AW: Yes. It was probably the best thing that could have happened to the players because they can't take anything for granted now. Some of their senior players would never have been in this situation, so there is a challenge in front of them that they can really get excited about.
WG: Never say never but you would have to say unlikely. It was a huge match overnight (NZT) against Samoa when Heyneke Meyer returned to his old and uncertain crew.
NY: Absolutely. There's too much talent in that squad to write them off, especially Handre Pollard, who is the key to a Springbok revival.
PM: No, they looked over the hill before this tournament and now look broken beyond repair.
4. Who have been unexpectedly poor so far and could struggle to progress far?
GP: It's not fair to judge on one game against Canada, so this opinion is reached independently of what has happened so far, but Ireland may be over-rated. Plus they have a bad record at World Cups.
AW: The Italians were below par. They are missing Sergio Parisse but the politics might also be effecting their on-field performances.
WG: Fiji have disappointed. They were caught out by the conditions against England and probably again by their quick turnaround before they had to take on the Wallabies.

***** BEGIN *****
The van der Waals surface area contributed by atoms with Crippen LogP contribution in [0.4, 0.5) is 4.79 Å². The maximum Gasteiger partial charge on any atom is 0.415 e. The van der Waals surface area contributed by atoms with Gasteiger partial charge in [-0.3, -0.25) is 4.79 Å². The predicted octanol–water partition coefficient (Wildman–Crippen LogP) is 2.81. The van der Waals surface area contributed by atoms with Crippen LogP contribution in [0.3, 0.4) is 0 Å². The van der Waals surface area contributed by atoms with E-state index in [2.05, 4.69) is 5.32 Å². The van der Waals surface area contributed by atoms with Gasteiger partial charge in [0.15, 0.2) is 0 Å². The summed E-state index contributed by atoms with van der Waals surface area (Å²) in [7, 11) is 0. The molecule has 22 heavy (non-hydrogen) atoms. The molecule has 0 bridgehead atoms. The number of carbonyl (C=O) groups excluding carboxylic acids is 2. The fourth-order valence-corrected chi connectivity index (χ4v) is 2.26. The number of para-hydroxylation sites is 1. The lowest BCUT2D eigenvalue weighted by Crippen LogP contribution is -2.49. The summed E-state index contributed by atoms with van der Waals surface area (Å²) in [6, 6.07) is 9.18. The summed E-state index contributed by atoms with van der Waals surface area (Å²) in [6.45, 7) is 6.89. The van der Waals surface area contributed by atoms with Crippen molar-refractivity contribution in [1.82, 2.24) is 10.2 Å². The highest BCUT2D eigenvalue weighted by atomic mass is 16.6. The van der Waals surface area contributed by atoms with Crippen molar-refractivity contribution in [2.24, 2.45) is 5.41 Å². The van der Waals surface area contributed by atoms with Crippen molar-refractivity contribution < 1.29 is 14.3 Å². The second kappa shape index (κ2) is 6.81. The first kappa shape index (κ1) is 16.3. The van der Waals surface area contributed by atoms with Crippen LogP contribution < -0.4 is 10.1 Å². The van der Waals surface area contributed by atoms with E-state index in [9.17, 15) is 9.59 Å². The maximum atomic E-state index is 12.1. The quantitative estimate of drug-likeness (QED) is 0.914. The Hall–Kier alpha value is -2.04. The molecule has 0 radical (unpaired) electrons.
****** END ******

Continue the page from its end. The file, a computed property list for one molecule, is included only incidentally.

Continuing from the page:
NY: South Africa. They will still make the playoffs but won't progress past the quarter-finals.
PM: France didn't look great in beating Italy and Romania - they lack their usual fluency. But I'd be reluctant to write them off at this early stage given their history of turning it on in the knockout rounds.
5. What has happened so far that you never expected (Japan aside)?
GP: England hitting the panic button with their selections after just one game. George Ford wasn't great at first-five on the opening night, but dropping him and redrawing the midfield entirely ... What have they been doing for the past four years? Do they not know their minds by now?
AW: That's a simple one: the great New Zealand prime minister in waiting, Sir Richard McCaw, getting a yellow card and then being joined by the future Green Party leader Conrad Smith. What is happening to the nice guys of the sport?
WG: Romania showed their potential against France. With a bit more training, competition and time, they have the raw materials to make some inroads.
NY: I didn't expect Hawkeye to be so intrusive and disruptive to the games.
PM: It was apparent England coach Stuart Lancaster was struggling to get a handle on his best inside backs combination, but to axe George Ford in favour of Owen Farrell for the No 10 jersey so early in the tournament is staggering.
6. Rate the tournament out of 10 on what you have seen so far.